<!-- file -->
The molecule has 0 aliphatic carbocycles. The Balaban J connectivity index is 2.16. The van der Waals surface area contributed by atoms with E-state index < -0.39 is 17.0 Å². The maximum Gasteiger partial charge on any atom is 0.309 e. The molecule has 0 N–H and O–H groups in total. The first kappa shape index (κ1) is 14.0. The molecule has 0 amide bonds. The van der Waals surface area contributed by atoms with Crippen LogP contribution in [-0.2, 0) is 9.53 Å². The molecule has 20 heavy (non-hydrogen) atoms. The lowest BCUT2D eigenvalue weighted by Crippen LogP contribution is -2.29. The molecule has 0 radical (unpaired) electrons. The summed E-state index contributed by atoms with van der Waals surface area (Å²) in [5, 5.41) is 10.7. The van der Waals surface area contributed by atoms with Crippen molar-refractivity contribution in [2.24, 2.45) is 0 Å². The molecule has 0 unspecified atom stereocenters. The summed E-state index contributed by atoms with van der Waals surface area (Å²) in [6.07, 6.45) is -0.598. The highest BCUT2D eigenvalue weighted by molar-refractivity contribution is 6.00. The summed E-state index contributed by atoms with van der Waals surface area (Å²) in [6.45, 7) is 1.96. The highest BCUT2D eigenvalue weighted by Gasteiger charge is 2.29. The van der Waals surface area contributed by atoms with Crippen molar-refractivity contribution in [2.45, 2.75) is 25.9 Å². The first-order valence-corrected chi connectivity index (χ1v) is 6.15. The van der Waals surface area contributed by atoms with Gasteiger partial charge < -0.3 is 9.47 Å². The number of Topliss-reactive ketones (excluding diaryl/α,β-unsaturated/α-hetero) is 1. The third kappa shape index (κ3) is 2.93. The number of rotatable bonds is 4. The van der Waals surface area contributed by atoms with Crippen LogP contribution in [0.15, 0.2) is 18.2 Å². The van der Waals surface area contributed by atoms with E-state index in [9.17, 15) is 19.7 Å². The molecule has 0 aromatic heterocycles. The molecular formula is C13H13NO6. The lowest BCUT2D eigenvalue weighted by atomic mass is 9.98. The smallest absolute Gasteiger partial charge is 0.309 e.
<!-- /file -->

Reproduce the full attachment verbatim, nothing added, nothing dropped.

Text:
The molecule has 0 aliphatic carbocycles. The Balaban J connectivity index is 2.16. The van der Waals surface area contributed by atoms with E-state index < -0.39 is 17.0 Å². The maximum Gasteiger partial charge on any atom is 0.309 e. The molecule has 0 N–H and O–H groups in total. The first kappa shape index (κ1) is 14.0. The molecule has 0 amide bonds. The van der Waals surface area contributed by atoms with Crippen LogP contribution in [-0.2, 0) is 9.53 Å². The molecule has 20 heavy (non-hydrogen) atoms. The lowest BCUT2D eigenvalue weighted by Crippen LogP contribution is -2.29. The molecule has 0 radical (unpaired) electrons. The summed E-state index contributed by atoms with van der Waals surface area (Å²) in [5, 5.41) is 10.7. The van der Waals surface area contributed by atoms with Crippen molar-refractivity contribution in [2.24, 2.45) is 0 Å². The molecule has 0 unspecified atom stereocenters. The summed E-state index contributed by atoms with van der Waals surface area (Å²) in [6.07, 6.45) is -0.598. The highest BCUT2D eigenvalue weighted by molar-refractivity contribution is 6.00. The summed E-state index contributed by atoms with van der Waals surface area (Å²) in [6.45, 7) is 1.96. The highest BCUT2D eigenvalue weighted by Gasteiger charge is 2.29. The van der Waals surface area contributed by atoms with Crippen molar-refractivity contribution in [2.45, 2.75) is 25.9 Å². The first-order valence-corrected chi connectivity index (χ1v) is 6.15. The van der Waals surface area contributed by atoms with Gasteiger partial charge < -0.3 is 9.47 Å². The number of Topliss-reactive ketones (excluding diaryl/α,β-unsaturated/α-hetero) is 1. The third kappa shape index (κ3) is 2.93. The number of rotatable bonds is 4. The van der Waals surface area contributed by atoms with Crippen LogP contribution in [0.15, 0.2) is 18.2 Å². The van der Waals surface area contributed by atoms with E-state index in [9.17, 15) is 19.7 Å². The molecule has 0 aromatic heterocycles. The molecular formula is C13H13NO6. The lowest BCUT2D eigenvalue weighted by atomic mass is 9.98. The smallest absolute Gasteiger partial charge is 0.309 e.